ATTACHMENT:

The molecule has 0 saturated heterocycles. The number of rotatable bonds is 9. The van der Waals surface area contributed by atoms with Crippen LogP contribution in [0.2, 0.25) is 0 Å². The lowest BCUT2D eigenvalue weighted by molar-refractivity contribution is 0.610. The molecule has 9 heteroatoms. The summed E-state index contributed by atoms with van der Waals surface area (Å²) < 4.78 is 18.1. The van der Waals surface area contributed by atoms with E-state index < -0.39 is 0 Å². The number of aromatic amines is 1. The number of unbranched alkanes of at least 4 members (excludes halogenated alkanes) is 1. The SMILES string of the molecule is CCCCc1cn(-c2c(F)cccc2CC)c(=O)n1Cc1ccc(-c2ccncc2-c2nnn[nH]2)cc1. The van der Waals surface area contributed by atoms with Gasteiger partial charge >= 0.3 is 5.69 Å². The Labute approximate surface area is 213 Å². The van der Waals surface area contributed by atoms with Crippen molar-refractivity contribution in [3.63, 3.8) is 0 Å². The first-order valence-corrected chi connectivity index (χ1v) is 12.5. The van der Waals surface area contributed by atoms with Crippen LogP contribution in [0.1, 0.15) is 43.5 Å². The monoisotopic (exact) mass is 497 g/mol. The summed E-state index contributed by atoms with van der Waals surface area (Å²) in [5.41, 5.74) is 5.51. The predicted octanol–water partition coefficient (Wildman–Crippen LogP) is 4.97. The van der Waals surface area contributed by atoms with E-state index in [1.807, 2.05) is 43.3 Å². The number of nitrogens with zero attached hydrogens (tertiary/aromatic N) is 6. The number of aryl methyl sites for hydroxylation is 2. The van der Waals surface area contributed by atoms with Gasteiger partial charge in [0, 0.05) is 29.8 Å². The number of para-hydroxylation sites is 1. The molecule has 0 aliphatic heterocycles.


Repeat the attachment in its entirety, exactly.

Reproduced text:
The molecule has 0 saturated heterocycles. The number of rotatable bonds is 9. The van der Waals surface area contributed by atoms with Crippen LogP contribution in [0.2, 0.25) is 0 Å². The lowest BCUT2D eigenvalue weighted by molar-refractivity contribution is 0.610. The molecule has 9 heteroatoms. The summed E-state index contributed by atoms with van der Waals surface area (Å²) < 4.78 is 18.1. The van der Waals surface area contributed by atoms with E-state index < -0.39 is 0 Å². The number of aromatic amines is 1. The number of unbranched alkanes of at least 4 members (excludes halogenated alkanes) is 1. The SMILES string of the molecule is CCCCc1cn(-c2c(F)cccc2CC)c(=O)n1Cc1ccc(-c2ccncc2-c2nnn[nH]2)cc1. The van der Waals surface area contributed by atoms with Gasteiger partial charge >= 0.3 is 5.69 Å². The Labute approximate surface area is 213 Å². The van der Waals surface area contributed by atoms with Crippen molar-refractivity contribution in [3.63, 3.8) is 0 Å². The first-order valence-corrected chi connectivity index (χ1v) is 12.5. The van der Waals surface area contributed by atoms with Crippen LogP contribution in [0.1, 0.15) is 43.5 Å². The monoisotopic (exact) mass is 497 g/mol. The summed E-state index contributed by atoms with van der Waals surface area (Å²) in [5.41, 5.74) is 5.51. The predicted octanol–water partition coefficient (Wildman–Crippen LogP) is 4.97. The van der Waals surface area contributed by atoms with E-state index in [1.807, 2.05) is 43.3 Å². The number of nitrogens with zero attached hydrogens (tertiary/aromatic N) is 6. The number of aryl methyl sites for hydroxylation is 2. The van der Waals surface area contributed by atoms with Gasteiger partial charge in [0, 0.05) is 29.8 Å². The number of para-hydroxylation sites is 1. The molecule has 0 aliphatic heterocycles.